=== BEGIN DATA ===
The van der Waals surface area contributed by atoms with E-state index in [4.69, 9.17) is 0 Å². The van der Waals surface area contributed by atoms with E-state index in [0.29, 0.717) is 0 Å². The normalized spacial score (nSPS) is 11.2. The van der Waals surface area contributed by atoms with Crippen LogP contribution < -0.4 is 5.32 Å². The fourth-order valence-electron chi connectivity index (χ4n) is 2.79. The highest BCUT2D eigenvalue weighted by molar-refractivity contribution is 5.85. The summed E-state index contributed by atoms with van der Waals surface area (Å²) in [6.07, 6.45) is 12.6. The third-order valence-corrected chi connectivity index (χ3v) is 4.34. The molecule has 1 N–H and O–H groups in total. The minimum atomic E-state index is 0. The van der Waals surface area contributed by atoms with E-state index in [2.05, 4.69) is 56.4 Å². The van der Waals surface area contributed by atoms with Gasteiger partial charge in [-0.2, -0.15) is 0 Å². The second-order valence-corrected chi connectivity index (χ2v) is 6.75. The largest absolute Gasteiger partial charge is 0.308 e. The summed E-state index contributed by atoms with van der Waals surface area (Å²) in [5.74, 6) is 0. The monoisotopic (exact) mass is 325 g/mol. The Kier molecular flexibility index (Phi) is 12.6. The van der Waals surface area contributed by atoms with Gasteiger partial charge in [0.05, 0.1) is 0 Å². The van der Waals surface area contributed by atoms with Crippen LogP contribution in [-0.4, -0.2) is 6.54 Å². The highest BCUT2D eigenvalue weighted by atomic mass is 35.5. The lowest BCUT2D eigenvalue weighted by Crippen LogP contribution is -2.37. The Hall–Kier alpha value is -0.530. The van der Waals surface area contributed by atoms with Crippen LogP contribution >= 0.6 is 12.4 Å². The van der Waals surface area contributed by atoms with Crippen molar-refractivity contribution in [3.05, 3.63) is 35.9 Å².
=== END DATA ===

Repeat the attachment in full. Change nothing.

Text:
The van der Waals surface area contributed by atoms with E-state index in [4.69, 9.17) is 0 Å². The van der Waals surface area contributed by atoms with E-state index in [0.29, 0.717) is 0 Å². The normalized spacial score (nSPS) is 11.2. The van der Waals surface area contributed by atoms with Crippen LogP contribution < -0.4 is 5.32 Å². The fourth-order valence-electron chi connectivity index (χ4n) is 2.79. The highest BCUT2D eigenvalue weighted by molar-refractivity contribution is 5.85. The summed E-state index contributed by atoms with van der Waals surface area (Å²) in [6.07, 6.45) is 12.6. The third-order valence-corrected chi connectivity index (χ3v) is 4.34. The molecule has 1 N–H and O–H groups in total. The minimum atomic E-state index is 0. The van der Waals surface area contributed by atoms with E-state index in [2.05, 4.69) is 56.4 Å². The van der Waals surface area contributed by atoms with Gasteiger partial charge in [-0.2, -0.15) is 0 Å². The second-order valence-corrected chi connectivity index (χ2v) is 6.75. The largest absolute Gasteiger partial charge is 0.308 e. The summed E-state index contributed by atoms with van der Waals surface area (Å²) in [5.74, 6) is 0. The monoisotopic (exact) mass is 325 g/mol. The Kier molecular flexibility index (Phi) is 12.6. The van der Waals surface area contributed by atoms with Gasteiger partial charge in [0.05, 0.1) is 0 Å². The van der Waals surface area contributed by atoms with Crippen LogP contribution in [-0.4, -0.2) is 6.54 Å². The highest BCUT2D eigenvalue weighted by atomic mass is 35.5. The lowest BCUT2D eigenvalue weighted by Crippen LogP contribution is -2.37. The Hall–Kier alpha value is -0.530. The van der Waals surface area contributed by atoms with Crippen LogP contribution >= 0.6 is 12.4 Å². The van der Waals surface area contributed by atoms with Crippen molar-refractivity contribution in [3.05, 3.63) is 35.9 Å².